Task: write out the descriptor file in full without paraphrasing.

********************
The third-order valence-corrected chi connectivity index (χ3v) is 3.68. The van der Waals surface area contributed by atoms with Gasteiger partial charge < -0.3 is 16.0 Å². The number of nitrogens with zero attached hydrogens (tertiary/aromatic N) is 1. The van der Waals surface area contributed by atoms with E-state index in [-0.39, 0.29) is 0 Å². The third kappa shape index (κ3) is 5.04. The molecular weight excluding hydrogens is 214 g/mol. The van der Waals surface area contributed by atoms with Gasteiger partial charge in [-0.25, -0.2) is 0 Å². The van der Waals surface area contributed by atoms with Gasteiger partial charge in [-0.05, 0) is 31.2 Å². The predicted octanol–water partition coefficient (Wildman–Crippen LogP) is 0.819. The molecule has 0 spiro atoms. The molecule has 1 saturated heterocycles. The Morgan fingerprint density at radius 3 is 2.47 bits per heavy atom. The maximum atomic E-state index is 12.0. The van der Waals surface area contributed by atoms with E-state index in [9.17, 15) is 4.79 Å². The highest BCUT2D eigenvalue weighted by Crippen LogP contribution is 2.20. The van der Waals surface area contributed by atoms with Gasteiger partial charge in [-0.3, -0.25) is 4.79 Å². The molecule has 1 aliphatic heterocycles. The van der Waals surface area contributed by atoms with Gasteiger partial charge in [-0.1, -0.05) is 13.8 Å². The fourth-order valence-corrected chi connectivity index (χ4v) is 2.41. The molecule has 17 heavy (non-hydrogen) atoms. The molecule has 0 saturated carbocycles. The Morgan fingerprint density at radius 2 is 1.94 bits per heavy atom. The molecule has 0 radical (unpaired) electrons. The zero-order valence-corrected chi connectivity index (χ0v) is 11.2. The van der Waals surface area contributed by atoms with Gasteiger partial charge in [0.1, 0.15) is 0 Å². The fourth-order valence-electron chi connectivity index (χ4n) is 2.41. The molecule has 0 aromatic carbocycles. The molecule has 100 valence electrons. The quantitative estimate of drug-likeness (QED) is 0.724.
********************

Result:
The third-order valence-corrected chi connectivity index (χ3v) is 3.68. The van der Waals surface area contributed by atoms with Gasteiger partial charge < -0.3 is 16.0 Å². The number of nitrogens with zero attached hydrogens (tertiary/aromatic N) is 1. The van der Waals surface area contributed by atoms with E-state index in [-0.39, 0.29) is 0 Å². The third kappa shape index (κ3) is 5.04. The molecular weight excluding hydrogens is 214 g/mol. The van der Waals surface area contributed by atoms with Gasteiger partial charge in [-0.25, -0.2) is 0 Å². The van der Waals surface area contributed by atoms with Gasteiger partial charge in [-0.05, 0) is 31.2 Å². The predicted octanol–water partition coefficient (Wildman–Crippen LogP) is 0.819. The molecule has 0 spiro atoms. The molecule has 1 saturated heterocycles. The Morgan fingerprint density at radius 3 is 2.47 bits per heavy atom. The maximum atomic E-state index is 12.0. The van der Waals surface area contributed by atoms with E-state index in [9.17, 15) is 4.79 Å². The highest BCUT2D eigenvalue weighted by Crippen LogP contribution is 2.20. The van der Waals surface area contributed by atoms with Gasteiger partial charge in [-0.3, -0.25) is 4.79 Å². The molecule has 1 aliphatic heterocycles. The van der Waals surface area contributed by atoms with Gasteiger partial charge in [-0.1, -0.05) is 13.8 Å². The fourth-order valence-corrected chi connectivity index (χ4v) is 2.41. The molecule has 17 heavy (non-hydrogen) atoms. The molecule has 0 saturated carbocycles. The Morgan fingerprint density at radius 2 is 1.94 bits per heavy atom. The molecule has 0 radical (unpaired) electrons. The zero-order valence-corrected chi connectivity index (χ0v) is 11.2. The van der Waals surface area contributed by atoms with Gasteiger partial charge in [0.1, 0.15) is 0 Å². The fourth-order valence-electron chi connectivity index (χ4n) is 2.41. The molecule has 0 aromatic carbocycles. The molecule has 100 valence electrons. The quantitative estimate of drug-likeness (QED) is 0.724.